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Central Asia: Treaty On Nuclear Weapon-Free Zone Advances

Five Central Asian states appear on schedule to sign a treaty this year establishing a zone free of nuclear weapons. The treaty has been welcomed by experts as a rare bright spot during a time of strain on global nuclear nonproliferation. If adopted, it would also be the first security-related treaty concluded among Kazakhstan, Kyrgyzstan, Tajikistan, Turkmenistan, and Uzbekistan since their independence from the Soviet Union.

Washington, 29 July 2005 (RFE/RL) -- Leaders of those five states announced at a meeting in Tashkent in February their intention to sign the treaty on a Central Asian nuclear free zone as soon as possible.

It now appears it will be signed by October, said Tsutomu Ishiguri, a facilitator of the talks for the UN’s department of disarmament affairs. The signing ceremony is to take place in the Kazakh city of Semipalatinsk, the site of nearly 500 Soviet nuclear tests.

Ishiguri, who directs the UN’s center for peace and disarmament in Asia and the Pacific, told RFE/RL that aside from a 2002 agreement reducing U.S. and Russian strategic nuclear warheads, the October signing would mark one of the few successes in nuclear nonproliferation in the past five years.

“Except [for the] Moscow Treaty, nothing happened during then in the field of nuclear disarmament," Ishiguri said. "This is only one concrete result and it should be really highlighted, the importance of this agreement.”

The Central Asian zone, which would still require parliamentary ratification in each of the countries, would be the fifth in the world and significant for a region which once housed thousands of Soviet nuclear weapons.

It forbids the development, manufacture, stockpiling, acquisition, or possession of any nuclear explosive device within the zone. Peaceful uses of nuclear energy are permitted, under enhanced safeguards of the International Atomic Energy Agency (IAEA).
"The nuclear weapon states in general don’t like nuclear-weapon-free zones because -- if I really simplify it -- because they have to make a commitment not to threaten to use nuclear weapons."

One unsettled issue is whether the five nuclear powers in the Nuclear Non-Proliferation Treaty (NPT) -- China, Russia, France, Britain and the United States -- will sign a protocol on security assurances for the Central Asian signatories.

The five powers have voiced support in principle for nuclear weapons free zones but in nearly every case have raised practical concerns.

Ishiguri said this highlights the effectiveness of such zones.

“I think it works very well, because the nuclear weapon states in general don’t like nuclear-weapon-free zones because -- if I really simplify it -- because they have to make a commitment not to threaten to use nuclear weapons," Ishiguri said. "In other words, as far as they are concerned, [the] zones, the areas where they can use nuclear weapons really [are] shrinking.”

Ishiguri said China and Russia support, in principle, the text agreed on by the Central Asian states. Britain, France, and the United States, he said, have raised concerns about issues of transit and the relationship of the treaty with existing treaties.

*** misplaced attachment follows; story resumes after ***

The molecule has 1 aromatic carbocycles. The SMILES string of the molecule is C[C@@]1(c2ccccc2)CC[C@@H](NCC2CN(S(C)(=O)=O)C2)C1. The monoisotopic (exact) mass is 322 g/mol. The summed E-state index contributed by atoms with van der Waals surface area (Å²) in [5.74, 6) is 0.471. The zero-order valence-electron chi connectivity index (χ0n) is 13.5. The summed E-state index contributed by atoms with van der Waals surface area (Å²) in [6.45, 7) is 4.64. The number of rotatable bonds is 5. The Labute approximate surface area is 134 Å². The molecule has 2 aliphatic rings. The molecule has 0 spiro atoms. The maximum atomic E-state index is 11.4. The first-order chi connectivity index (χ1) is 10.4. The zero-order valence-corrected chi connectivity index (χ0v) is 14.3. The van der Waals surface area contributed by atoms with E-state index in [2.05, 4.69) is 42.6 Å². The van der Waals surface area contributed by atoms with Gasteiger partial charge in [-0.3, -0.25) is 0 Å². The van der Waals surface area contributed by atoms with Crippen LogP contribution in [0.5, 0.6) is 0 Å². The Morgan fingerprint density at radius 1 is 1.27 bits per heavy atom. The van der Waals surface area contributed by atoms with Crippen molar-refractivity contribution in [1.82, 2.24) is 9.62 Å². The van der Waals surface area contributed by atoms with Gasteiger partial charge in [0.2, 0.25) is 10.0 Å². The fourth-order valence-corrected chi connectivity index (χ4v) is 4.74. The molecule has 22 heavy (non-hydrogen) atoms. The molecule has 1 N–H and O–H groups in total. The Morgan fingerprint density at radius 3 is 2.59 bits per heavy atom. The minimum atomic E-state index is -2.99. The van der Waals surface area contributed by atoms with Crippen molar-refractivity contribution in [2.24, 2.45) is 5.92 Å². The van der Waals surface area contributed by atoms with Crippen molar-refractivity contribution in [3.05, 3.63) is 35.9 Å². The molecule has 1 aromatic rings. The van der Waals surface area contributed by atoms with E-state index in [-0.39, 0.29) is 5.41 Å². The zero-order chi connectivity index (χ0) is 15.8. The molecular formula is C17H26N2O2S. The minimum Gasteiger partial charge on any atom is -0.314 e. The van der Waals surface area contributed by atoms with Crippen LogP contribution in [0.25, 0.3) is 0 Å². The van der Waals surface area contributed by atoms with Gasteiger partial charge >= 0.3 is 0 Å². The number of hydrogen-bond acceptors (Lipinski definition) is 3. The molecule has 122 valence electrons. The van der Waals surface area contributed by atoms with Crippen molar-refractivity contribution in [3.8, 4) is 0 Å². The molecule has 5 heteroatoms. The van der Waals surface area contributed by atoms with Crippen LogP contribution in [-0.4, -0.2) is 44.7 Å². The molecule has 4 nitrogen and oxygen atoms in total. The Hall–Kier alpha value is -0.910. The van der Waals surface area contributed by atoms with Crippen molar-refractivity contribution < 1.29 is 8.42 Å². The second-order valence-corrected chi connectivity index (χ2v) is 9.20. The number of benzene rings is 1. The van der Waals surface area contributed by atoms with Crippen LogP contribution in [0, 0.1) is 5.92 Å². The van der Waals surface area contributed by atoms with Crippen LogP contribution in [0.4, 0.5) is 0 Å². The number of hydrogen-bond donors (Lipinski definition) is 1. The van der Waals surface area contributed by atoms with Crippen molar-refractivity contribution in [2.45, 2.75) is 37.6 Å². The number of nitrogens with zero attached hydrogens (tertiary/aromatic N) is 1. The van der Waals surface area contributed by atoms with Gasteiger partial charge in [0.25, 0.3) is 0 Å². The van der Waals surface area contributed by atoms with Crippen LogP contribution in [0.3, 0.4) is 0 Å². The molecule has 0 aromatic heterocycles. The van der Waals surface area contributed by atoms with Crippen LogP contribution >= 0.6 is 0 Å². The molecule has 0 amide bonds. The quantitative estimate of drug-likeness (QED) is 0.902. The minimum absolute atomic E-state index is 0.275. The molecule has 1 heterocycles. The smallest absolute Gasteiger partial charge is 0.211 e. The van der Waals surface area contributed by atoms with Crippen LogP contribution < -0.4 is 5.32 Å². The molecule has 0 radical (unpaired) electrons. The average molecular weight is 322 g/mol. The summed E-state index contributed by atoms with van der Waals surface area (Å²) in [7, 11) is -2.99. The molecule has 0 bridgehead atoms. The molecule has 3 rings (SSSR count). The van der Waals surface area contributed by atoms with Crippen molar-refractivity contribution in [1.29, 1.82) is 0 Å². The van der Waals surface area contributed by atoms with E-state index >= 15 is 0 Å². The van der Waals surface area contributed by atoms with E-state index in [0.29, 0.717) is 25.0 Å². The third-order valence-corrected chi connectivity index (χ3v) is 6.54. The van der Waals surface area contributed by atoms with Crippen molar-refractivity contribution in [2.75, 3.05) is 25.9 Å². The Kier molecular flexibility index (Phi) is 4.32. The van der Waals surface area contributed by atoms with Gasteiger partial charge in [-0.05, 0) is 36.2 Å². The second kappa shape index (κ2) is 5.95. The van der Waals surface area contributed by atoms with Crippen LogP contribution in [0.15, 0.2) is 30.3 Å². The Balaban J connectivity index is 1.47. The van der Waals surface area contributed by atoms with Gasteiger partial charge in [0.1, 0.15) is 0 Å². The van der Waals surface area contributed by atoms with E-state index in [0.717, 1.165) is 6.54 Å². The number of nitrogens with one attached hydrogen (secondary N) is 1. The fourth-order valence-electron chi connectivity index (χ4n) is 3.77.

It was not immediately clear whether the issues will be resolved before the treaty signing. The deputy director for the U.S. State Department’s office of multilateral nuclear affairs, Dean Rust, declined to discuss the details but said more talks were sought.

“I think we’re in the position of hoping that there will be additional consultations between the Central Asian states and the P-5 (ed's note: the five permanent members of the UN Security Council) prior to any decision, but nothing has been scheduled,” Rust said.

The security assurances, while important, do not seem to be the chief concern of the Central Asian states, said William Potter, director of the Center for Nonproliferation Studies at the independent Monterey Institute.

Potter, who has advised the Kyrgyz government on nuclear nonproliferation issues, told RFE/RL that Central Asian officials are more focused on alleviating the environmental consequences of their roles in Soviet-era nuclear testing, mining and production.

"They see the zone, among other things, as serving an important purpose in trying to marshal international assistance in remediating the environmental consequences of various stages of the nuclear weapons production process," Potter said.

Potter said that when discussions on the zone were announced in early 1997, a primary purpose was to address environmental issues. While that remains a key concern, Potter said, the zone has also become magnified in importance for other reasons.

“What’s happened since these negotiations began is that what was an abstract concern has become a very real one," Potter said. "You now have many of the nuclear weapons states in the region. You have U.S. and Russian forces and bases in the region, you do have nuclear weapons states on the borders of many of the five states in the region and the world has changed, I think, for the most part in a negative direction, in terms of the security concerns of the states in the region.”

There are currently treaties for nuclear weapons free zones in Latin America, Southeast Asia, the South Pacific, and Africa, although not all have been fully ratified.